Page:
Interview with Kontejner, part 2: Technology and conceptualism walking along…

May 1, 2011

This is a continuation of the interview with Kontejner. Read the first part here: Body norms in art and science


DB Indos – House of Extreme Music Theater: Doors (c)
Photo taken from Kontejner

IB: There are connections, of course. The Extravagant Bodies festival places the body in the foreground, and that same body that has been increasingly dematerialized with the development of technology. So, there are artists who are using both references in their work, who are dealing with the relation between robotics and the body, for example, the body and virtuality, about mechanically generated tactility or sexual pleasure, about the relation of science and the body, the many still unresolved bioethical issues resulting from the scientific and technological revolutions.

As the development of science and technology pulls life further into immateriality, into a virtual world, we tend to forget too easily the existence of bodies that are still present and constituted of flesh; we forget the existence of bare life, of repressions and violence that is still very much executed directly on ‘the skin’.


Mat Fraser & Julie Atlas Muz: Beauty and the Beast (c)
Photo taken from Kontejner

The art that explores the field of technology merely as a playground – when revelling in technological advances and experiments becomes both the form and content of the work – is, in my opinion, the same as art that uses painting merely in order to revel in form, colour and composition.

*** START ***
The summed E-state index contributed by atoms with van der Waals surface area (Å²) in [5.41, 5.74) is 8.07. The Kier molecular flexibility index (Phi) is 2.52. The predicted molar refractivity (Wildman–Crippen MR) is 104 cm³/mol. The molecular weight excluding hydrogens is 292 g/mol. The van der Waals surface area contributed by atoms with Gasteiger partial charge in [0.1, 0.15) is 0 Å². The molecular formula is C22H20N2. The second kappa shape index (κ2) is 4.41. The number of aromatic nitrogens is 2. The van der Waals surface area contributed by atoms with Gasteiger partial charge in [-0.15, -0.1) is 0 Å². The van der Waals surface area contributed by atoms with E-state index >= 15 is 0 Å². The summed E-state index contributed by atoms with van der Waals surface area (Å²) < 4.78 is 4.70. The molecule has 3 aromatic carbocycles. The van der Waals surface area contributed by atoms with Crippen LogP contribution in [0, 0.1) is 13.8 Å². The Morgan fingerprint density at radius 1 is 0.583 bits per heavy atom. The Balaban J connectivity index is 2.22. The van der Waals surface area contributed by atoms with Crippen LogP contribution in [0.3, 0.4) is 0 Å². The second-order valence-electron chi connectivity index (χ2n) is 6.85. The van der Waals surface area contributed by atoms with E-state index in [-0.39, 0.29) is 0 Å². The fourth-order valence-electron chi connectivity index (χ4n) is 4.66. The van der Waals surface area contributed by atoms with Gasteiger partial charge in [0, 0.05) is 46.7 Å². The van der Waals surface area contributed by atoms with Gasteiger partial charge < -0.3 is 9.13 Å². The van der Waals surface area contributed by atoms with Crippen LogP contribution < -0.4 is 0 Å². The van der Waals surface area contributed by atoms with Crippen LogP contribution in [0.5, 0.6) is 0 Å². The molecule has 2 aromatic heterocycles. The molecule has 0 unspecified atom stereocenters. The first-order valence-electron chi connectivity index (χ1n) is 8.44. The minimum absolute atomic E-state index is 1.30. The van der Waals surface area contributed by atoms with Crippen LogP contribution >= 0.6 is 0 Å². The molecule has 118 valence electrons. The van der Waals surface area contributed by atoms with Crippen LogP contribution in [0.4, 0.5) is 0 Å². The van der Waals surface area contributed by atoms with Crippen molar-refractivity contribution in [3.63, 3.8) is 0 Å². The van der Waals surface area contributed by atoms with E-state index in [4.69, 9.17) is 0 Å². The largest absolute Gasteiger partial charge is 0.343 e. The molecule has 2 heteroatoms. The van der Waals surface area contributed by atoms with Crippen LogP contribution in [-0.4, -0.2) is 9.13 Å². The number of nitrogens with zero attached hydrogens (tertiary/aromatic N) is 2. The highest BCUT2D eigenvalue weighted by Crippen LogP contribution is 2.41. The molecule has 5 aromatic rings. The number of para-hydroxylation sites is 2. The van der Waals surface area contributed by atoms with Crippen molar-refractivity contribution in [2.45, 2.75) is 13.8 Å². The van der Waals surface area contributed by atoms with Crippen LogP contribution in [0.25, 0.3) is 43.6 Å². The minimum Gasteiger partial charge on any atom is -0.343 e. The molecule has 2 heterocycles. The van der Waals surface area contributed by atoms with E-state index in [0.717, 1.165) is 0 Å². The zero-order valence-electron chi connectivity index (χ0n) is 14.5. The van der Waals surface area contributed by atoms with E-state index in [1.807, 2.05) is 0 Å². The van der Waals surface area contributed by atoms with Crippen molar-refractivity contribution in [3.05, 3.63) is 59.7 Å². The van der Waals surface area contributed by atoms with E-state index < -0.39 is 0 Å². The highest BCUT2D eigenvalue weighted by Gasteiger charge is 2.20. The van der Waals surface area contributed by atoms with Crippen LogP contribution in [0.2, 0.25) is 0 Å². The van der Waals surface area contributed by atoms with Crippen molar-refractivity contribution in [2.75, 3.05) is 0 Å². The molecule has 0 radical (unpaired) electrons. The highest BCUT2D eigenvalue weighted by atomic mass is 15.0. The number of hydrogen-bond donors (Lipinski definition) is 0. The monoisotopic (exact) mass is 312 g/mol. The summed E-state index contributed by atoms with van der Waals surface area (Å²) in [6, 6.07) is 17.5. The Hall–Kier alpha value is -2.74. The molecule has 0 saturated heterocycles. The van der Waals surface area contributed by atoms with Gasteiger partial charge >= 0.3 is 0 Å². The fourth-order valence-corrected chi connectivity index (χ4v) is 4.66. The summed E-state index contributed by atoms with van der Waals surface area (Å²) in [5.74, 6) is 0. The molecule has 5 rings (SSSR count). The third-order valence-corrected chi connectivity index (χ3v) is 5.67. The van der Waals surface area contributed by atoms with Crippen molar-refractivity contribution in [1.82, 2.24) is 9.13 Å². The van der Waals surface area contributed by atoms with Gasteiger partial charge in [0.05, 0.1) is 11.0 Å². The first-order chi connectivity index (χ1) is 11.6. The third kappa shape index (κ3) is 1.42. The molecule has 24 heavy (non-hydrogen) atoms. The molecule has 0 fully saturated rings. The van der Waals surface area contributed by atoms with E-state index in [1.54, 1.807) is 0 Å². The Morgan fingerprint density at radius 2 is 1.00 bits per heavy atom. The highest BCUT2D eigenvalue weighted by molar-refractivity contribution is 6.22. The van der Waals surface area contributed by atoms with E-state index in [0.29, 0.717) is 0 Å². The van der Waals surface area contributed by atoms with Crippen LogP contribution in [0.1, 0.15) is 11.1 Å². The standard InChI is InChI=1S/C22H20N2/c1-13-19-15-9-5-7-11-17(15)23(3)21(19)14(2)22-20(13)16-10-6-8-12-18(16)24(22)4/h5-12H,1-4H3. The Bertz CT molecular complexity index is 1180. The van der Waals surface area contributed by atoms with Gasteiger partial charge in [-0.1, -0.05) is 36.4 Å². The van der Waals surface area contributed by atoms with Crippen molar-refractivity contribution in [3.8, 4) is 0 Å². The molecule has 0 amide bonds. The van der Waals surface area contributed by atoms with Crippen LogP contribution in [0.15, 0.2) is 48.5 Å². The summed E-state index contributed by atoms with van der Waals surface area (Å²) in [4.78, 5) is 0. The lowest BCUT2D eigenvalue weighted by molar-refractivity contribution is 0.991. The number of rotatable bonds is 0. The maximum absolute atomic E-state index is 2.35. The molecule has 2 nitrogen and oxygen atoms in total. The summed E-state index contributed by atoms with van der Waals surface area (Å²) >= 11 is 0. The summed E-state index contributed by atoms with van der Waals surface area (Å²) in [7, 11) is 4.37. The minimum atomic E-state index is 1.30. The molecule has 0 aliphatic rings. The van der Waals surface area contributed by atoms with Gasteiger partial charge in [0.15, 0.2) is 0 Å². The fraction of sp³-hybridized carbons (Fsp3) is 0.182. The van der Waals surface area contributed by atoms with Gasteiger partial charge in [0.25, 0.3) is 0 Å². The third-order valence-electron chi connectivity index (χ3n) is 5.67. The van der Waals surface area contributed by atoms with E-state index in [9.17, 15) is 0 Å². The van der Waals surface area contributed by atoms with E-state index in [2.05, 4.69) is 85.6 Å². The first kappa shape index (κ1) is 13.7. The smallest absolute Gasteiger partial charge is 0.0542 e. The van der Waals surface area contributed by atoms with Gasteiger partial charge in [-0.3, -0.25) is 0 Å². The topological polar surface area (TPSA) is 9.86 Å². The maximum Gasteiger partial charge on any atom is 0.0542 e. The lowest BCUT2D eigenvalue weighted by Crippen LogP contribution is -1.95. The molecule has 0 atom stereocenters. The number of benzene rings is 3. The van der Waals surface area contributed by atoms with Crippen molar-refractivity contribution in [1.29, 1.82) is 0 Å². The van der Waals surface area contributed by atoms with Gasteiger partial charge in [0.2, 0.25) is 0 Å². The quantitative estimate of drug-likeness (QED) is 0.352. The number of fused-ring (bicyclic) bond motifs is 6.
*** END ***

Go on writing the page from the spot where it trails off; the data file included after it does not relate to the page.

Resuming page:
I feel there is much ‘techno-art’ that hardly reaches beyond this self-contained circle, which might be one reason why it’s still appealing primarily to ‘specialized’ audiences. On the other hand, mainstream art constellations show an incredible resistance to art that uses and thematizes advanced science and technologies, so that, after visiting an average biennial, one could conclude that multi-channel video installation is still the most advanced and revolutionary artistic medium.


Silvio Vujicic: Private/Public Striptease (c)
Photo taken from Kontejner

In my view, both, or any, for that matter, kinds of ‘specializations’ and segregations on the part of artists and critics are unproductive in recognizing that science, technology, medical technologies, etc. are today an extremely relevant “battlefield” for engaged and critical art practices, although certainly not the only one.

However, ignoring these issues only contributes to the mechanisms by which the fields of science and technology remain ‘intact’ and protected by the myth that only specialists can have access, knowledge and the power of intervention in these discourses.


Ryan Doyle: The Regurgitator (c)
Photo taken from Kontejner

Maybe this is a good moment to say more about Device_art, the project that links art and technology. I’m interested in the whole concept and international feedbacks…